November 30, 2013 by Joseph Skulan and Barbara With
Gogebic Taconite (GTac) President Bill Williams will likely be brought to trial in Spain for his part in the environmental crimes allegedly committed by the Cobre Las Cruces (CLC) mining operation while he was a senior manager of the company, according to court documents obtained from Ecologistas en Acción (EIA).
One of the complaints filed with the Spanish courts alleges that Williams, who went to work at CLC in 2006, failed to follow official technical standards relating to the grade of mine wall slopes set forth by CEDEX (a policy, research and training agency of the Spanish Ministry of Public Works). The complaint further alleges that Williams’ decision to ignore these standards resulted in the collapse of the walls of the mine.
The new technical specifications were put in place after one of the worst mining disasters in recent European history. In 1998, a holding dam burst at the Los Frailes mine, releasing 4–5 million cubic meters of mine tailings containing dangerous levels of several heavy metals into the River Guadiamar, the main water source for the Doñana National Park, a UNESCO World Heritage Site and one of the largest national parks in Europe. The cleanup operation took three years, and cost an estimated $300 million.
According to an April 2008 report, in 2002 CEDEX determined that if CLC implemented the plan that they presented to regulators, a collapse would be inevitable. Ecologistas en Acción began documenting the violations of the CEDEX standards relating to wastewater and mine wall slopes, including photographing the grade of the slope, and reporting them to the two government bodies responsible for mining regulation, the regional government of Andalusia and the Guadalquivir Water Authority. In early April, 2008 some of EIA’s complaints resulted in the suspension of CLC’s wastewater permit. Later that month the mine walls collapsed.
Williams’ alleged refusal to follow the CEDEX official technical design standards and the catastrophic mine wall collapse that resulted from that refusal are directly relevant to the proposed 1000-feet deep, 22-mile open pit iron ore mine GTac wants to build in the Penokee Hills.
GTac claims it intends to mine low-quality iron ore in northern Wisconsin from beds tipped at 60˚or more. Mining such a deposit at a profit, if even possible, would require reducing mining expenses to a bare minimum. However, the less steep the slope of an open pit mine’s wall, the larger the volume of rock that must be removed to excavate to the same depth. In a very deep open pit mine, such as the one GTac is proposing, any decrease in the slope of the mine’s walls required for safety would greatly increase the volume of waste rock excavated, thus adding to the mine’s expense.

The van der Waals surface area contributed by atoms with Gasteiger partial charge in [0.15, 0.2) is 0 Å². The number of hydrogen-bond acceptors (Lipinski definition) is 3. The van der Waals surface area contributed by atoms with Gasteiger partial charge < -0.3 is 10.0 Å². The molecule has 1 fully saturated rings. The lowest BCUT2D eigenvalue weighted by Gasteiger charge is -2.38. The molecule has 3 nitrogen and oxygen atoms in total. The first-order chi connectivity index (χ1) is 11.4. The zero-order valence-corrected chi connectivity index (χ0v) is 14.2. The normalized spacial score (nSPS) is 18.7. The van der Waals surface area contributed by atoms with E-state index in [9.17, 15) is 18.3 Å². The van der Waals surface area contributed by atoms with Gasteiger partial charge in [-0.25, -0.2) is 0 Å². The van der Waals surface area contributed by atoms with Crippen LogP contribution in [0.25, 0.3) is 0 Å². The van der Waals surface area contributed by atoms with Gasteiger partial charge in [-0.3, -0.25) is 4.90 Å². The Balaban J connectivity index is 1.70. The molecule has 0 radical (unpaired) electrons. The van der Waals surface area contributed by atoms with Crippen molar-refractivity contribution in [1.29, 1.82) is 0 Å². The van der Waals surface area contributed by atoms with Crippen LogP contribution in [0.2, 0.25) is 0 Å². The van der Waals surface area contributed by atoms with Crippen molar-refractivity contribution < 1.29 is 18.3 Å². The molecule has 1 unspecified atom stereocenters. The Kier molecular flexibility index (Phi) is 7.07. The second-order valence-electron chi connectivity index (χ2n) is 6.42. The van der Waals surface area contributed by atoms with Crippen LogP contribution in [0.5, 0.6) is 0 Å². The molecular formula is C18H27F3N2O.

The north wall of the proposed Penokee mine in the Tyler Slate would be particularly expensive. According to Dr. Marcia Bjornerud, professor of geology and environmental studies at Lawrence University with a PhD in Structural Geology and Rock Mechanics who has studied the geology of the Lake Superior region for the past 25 years, the Tyler Slate is probably too weak to support a steep wall, yet it also is contains significant sulfides, requiring expensive special handling and disposal if the risk of acid mine drainage is to be mitigated. As president of GTac, Williams would be under enormous pressure to reduce expenses, and the temptation to do this by keeping the mine’s walls steep—a temptation Williams apparently could not resist in Spain—would be strong.
GTac has already been caught attempting to discredit Dr. Bjornerud by doctoring the maps of the area to make it appear that the sulfides in the formation are not located where they actually exist. In collusion with state legislators, GTac officials have tried to legislate away the presence of pyrite. They also claim in their pre-application notification to the Wisconsin Department of Natural Resources that there is no asbestos in the hills. They have maintained this claim even though an abundance of asbestos was recently found by the DNR and confirmed by Northland College Professor Dr. Tom Fitz and others.
These might all be construed as attempts to minimize the potential costs that will be required to properly handle the enormous amount of toxic wastes that will result from the proposed mine.
On February 17, 2012, when Williams testified at the Joint Finance Committee public hearing on AB426 (the first draft of the mining bill), he was asked by Sen. Bob Jauch (D-Poplar) why the bill had no “off ramps” or ways to slow the project down if the work could not get done in time, or in the event of unexpected circumstances. Williams replied that it is up to him to get the Penokee mine “right the first time.” State legislators influenced by GTac have urged the Wisconsin public to trust GTac to do this. However, Williams’ actions at the CLC mine clearly raise more grave doubts about the wisdom of such trust.
Next: Engineering Away Pollution, Bill Williams Style